Lab Canada

$116,500 in grants support prototype development for radiation detecting triage mask

Oshawa, ON – A new radiological triage mask (RTM) has the ability to quickly identify radiation contaminants in patients, including individuals who may be the victims of radiological dispersal devices, which are also known as dirty bombs.

The RTM, which is the result of two years of research conducted by Dr Ed Waller, a professor of nuclear engineering at the University of Ontario Institute of Technology (UOIT), has received $116,500 in grants. UOIT’s Office of Technology Transfer and Commercialization (OTTC) has filed for patent protection in the United States and a full worldwide patent application will be filed this fall.

A key concern with the release of a dirty bomb is the ability to quickly identify and treat those who have been exposed to radioactive isotopes. If a largely populated area, such as a stadium, is targeted, hospitals may become overloaded with individuals who may not be contaminated and may impede the immediate diagnosis of someone who has been affected.

The project has been awarded a number of grants, including $74,500 from the Ontario Centres of Excellence (OCE), and $25,000 and $10,000 awards from the Ontario Partnership for Innovation and Commercialization (OPIC). The grants will be used to further develop the prototype into a marketable product, which is expected to be completed in the next year. In addition, as part of a thesis project, a team of students was awarded $3,500 from the OCE Connections program. The award was matched by the Department of National Defence (DND).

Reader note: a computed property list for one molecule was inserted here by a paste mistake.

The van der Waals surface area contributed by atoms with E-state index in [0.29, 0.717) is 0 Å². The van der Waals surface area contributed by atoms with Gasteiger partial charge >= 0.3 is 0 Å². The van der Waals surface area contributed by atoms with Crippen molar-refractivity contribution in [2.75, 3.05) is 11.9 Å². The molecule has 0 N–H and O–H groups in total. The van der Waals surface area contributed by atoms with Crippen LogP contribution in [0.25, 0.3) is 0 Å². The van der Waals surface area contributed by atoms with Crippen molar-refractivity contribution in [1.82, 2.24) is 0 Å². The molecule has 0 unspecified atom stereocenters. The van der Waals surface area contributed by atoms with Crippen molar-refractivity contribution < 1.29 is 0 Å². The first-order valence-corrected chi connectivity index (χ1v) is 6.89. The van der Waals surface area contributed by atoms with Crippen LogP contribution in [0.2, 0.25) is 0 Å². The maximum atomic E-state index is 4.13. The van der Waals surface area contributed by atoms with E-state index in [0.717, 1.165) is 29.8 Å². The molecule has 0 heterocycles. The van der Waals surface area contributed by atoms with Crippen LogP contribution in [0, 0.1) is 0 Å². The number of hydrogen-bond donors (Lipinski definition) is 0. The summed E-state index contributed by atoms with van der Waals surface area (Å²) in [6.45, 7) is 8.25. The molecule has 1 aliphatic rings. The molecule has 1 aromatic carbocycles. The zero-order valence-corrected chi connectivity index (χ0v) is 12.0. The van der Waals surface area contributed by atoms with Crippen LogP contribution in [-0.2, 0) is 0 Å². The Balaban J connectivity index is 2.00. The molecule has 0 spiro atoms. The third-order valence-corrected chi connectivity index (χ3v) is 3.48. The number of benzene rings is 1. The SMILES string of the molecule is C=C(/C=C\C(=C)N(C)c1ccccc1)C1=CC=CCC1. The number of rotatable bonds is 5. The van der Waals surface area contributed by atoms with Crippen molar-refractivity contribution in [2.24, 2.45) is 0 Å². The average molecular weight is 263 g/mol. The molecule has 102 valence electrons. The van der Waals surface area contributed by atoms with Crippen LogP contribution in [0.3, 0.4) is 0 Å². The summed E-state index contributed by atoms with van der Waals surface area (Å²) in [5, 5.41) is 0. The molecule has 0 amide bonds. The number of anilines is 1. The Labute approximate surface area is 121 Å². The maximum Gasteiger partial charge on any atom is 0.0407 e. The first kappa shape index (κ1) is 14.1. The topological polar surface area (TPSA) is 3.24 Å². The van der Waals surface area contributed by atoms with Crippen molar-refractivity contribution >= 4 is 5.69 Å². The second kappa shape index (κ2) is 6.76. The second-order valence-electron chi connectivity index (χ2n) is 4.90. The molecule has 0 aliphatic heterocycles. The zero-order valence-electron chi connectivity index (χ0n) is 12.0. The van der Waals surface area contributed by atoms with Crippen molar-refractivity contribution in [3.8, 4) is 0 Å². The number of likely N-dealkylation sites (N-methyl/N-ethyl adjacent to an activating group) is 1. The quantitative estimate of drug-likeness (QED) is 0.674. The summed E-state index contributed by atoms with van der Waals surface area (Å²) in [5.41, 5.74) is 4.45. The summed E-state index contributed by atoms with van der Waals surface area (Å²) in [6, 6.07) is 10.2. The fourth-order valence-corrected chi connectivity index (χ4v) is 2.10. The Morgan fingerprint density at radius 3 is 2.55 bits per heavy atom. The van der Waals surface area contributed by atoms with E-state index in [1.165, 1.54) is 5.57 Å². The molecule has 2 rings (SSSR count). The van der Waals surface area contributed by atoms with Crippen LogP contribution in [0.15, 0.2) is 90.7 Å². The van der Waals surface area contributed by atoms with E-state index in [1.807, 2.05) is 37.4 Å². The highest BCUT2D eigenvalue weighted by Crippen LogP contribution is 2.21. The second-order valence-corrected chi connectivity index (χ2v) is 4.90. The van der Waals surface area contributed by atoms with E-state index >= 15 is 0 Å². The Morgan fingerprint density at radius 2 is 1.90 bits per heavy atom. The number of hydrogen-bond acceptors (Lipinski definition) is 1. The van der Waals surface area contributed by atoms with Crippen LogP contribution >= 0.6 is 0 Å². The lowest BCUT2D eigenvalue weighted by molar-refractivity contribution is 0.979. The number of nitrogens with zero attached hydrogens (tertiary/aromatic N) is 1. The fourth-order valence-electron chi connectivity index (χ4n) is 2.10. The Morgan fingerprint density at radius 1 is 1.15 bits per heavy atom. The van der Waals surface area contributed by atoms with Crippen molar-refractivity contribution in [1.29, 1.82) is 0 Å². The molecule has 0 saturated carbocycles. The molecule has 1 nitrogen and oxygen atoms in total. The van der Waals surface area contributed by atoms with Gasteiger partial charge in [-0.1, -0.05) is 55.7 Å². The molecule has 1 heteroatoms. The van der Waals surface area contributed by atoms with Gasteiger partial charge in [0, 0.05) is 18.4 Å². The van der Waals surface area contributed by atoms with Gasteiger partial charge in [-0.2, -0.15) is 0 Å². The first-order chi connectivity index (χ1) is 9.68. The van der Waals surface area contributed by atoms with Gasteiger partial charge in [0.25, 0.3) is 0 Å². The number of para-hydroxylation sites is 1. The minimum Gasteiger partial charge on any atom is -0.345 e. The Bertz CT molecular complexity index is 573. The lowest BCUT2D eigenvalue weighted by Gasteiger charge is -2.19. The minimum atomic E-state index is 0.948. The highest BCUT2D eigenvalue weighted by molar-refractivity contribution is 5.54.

“We are extremely pleased with the funding that this project has received,” said Dr Waller. “This mask holds immense potential to save lives and ultimately, tax dollars, by providing EMS workers with a valuable life-saving tool that can eliminate unnecessary hospitalization.”

The main benefits of the RTM are its ease of use and quick screening capability. Currently only trained professionals can operate radiation detectors, which can slow down the detection process. The RTM’s design is based on that of oxygen masks, a device quite familiar to EMS responders, and is a straightforward tool that will ensure accurate readings. The device is placed over the patient’s nose and mouth and detects radiation from material present on the face, which is in direct proportion to the amount inhaled. The RTM determines the type of exposure and amount inhaled, providing the ability to quickly establish a course of treatment.